That message also referenced an incident where police arrested a man carrying a gun, a knife, and zip ties near U.S. Supreme Court Justice Brett Kavanaugh's house.

Chris Gloninger received a stream of harassing emails like this one starting in summer 2022.
/ Chris Gloninger
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Chris Gloninger
Chris Gloninger received a stream of harassing emails like this one starting in summer 2022.

Gloninger's bosses arranged for security to tail him when he came to and from work and when he worked in public, including the state fair. But he said the threats ate away at his mental health and well-being.

"You never know what hill someone's willing to die on," Gloninger said. "I didn't know if this person thought risking his future to shut me up was worth it — and that plays in your mind."

Eventually, Iowa resident Danny Hancock pled guilty to a third-degree harassment charge and was fined $150.

But the threats – on top of family health issues and shifting priorities from KCCI's management – eventually became too much for Gloninger.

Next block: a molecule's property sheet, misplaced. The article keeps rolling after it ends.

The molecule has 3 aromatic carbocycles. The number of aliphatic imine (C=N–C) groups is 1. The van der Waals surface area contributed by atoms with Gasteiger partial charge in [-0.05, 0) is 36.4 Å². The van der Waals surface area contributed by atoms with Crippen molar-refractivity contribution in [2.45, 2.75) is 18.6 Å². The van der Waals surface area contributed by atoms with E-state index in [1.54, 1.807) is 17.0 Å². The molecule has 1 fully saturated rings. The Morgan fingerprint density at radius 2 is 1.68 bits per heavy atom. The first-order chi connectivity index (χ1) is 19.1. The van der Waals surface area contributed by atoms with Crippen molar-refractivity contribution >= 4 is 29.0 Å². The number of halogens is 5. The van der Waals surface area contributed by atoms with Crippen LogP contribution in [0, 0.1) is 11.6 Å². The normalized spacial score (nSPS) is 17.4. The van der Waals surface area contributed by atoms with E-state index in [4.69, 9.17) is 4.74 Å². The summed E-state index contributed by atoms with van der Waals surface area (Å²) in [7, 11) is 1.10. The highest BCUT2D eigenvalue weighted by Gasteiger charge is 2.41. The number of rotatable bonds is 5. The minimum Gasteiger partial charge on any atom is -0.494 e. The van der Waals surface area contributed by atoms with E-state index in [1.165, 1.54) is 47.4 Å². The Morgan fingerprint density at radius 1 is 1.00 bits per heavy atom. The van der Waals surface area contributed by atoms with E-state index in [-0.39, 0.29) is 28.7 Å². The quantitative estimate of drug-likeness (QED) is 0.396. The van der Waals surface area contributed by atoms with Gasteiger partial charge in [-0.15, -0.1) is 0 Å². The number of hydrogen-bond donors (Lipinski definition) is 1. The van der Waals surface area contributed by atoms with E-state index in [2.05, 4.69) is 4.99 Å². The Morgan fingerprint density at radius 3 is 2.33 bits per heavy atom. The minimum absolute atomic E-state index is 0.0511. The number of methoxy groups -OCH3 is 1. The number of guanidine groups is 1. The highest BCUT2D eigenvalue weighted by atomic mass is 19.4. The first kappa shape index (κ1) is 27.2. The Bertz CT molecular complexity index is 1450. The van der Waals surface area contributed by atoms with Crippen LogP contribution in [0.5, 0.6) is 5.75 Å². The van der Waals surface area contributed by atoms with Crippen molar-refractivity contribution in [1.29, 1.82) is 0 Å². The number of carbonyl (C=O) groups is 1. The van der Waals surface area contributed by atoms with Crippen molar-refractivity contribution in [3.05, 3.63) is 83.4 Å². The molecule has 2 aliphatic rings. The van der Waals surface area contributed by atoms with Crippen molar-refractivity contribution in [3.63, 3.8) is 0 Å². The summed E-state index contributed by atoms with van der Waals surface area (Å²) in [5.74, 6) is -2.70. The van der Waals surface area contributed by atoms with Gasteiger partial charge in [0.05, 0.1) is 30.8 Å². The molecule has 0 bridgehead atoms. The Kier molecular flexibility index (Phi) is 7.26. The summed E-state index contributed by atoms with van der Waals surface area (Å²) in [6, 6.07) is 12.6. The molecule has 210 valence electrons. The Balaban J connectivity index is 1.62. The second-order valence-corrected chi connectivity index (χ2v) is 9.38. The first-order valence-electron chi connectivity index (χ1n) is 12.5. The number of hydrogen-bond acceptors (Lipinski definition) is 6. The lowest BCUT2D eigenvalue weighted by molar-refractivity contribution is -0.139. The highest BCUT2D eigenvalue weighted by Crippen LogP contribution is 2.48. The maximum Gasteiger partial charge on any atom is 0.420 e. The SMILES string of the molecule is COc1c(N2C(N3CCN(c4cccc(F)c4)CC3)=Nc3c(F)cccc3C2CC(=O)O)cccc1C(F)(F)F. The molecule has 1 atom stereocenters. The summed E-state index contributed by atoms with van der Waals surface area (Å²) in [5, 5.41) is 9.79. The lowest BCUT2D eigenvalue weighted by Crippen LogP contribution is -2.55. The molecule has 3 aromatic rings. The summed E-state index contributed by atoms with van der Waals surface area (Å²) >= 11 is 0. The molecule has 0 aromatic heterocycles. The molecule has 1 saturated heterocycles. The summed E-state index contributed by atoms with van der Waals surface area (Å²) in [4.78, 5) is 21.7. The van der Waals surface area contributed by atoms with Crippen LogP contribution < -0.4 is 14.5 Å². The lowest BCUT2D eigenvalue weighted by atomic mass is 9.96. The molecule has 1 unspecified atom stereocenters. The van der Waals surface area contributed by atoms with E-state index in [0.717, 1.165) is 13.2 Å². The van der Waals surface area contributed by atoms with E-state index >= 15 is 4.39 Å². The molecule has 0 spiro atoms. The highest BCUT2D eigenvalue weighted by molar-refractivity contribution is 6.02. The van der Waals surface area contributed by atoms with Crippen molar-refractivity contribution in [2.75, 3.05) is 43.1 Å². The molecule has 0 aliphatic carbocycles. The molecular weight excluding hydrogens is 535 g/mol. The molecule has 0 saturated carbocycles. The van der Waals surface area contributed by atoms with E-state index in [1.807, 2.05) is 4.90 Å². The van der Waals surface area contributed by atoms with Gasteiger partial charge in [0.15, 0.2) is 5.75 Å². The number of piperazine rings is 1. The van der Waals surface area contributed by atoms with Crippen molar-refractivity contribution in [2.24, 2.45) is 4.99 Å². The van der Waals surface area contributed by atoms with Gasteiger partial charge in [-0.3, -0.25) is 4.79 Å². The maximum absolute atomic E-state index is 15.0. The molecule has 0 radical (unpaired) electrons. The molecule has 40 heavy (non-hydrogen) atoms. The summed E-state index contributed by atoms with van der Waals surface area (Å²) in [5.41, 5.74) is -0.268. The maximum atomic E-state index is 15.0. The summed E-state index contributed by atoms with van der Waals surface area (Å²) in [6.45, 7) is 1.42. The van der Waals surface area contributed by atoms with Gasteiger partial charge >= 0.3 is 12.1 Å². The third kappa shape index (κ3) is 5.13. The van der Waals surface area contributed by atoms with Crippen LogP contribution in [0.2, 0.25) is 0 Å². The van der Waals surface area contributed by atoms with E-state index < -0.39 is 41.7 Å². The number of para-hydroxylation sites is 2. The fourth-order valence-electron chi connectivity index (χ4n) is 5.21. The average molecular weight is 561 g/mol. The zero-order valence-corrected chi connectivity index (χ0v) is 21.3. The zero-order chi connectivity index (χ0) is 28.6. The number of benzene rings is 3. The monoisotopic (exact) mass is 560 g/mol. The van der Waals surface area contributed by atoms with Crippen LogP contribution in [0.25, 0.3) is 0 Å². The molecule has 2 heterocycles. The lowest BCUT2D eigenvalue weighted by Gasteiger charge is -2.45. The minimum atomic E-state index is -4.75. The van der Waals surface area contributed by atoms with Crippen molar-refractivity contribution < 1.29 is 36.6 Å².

"You can kick somebody when they're down only so many times before they just have to give up," he said. "And I felt like it had just gone too far."

After two years in Iowa, Gloninger moved back to Massachusetts to be closer to his family and take a consulting job focused on climate solutions.

Before he left, he went on air and talked about the harassment he faced. In response, he received hundreds of messages from grateful viewers.

Chris Gloninger received hundreds of messages like these after he told viewers he was stepping away from his role at KCCI, in part due to the harassment and death threats he received.
/ Chris Gloninger
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Chris Gloninger
Chris Gloninger received hundreds of messages like these after he told viewers he was stepping away from his role at KCCI, in part due to the harassment and death threats he received.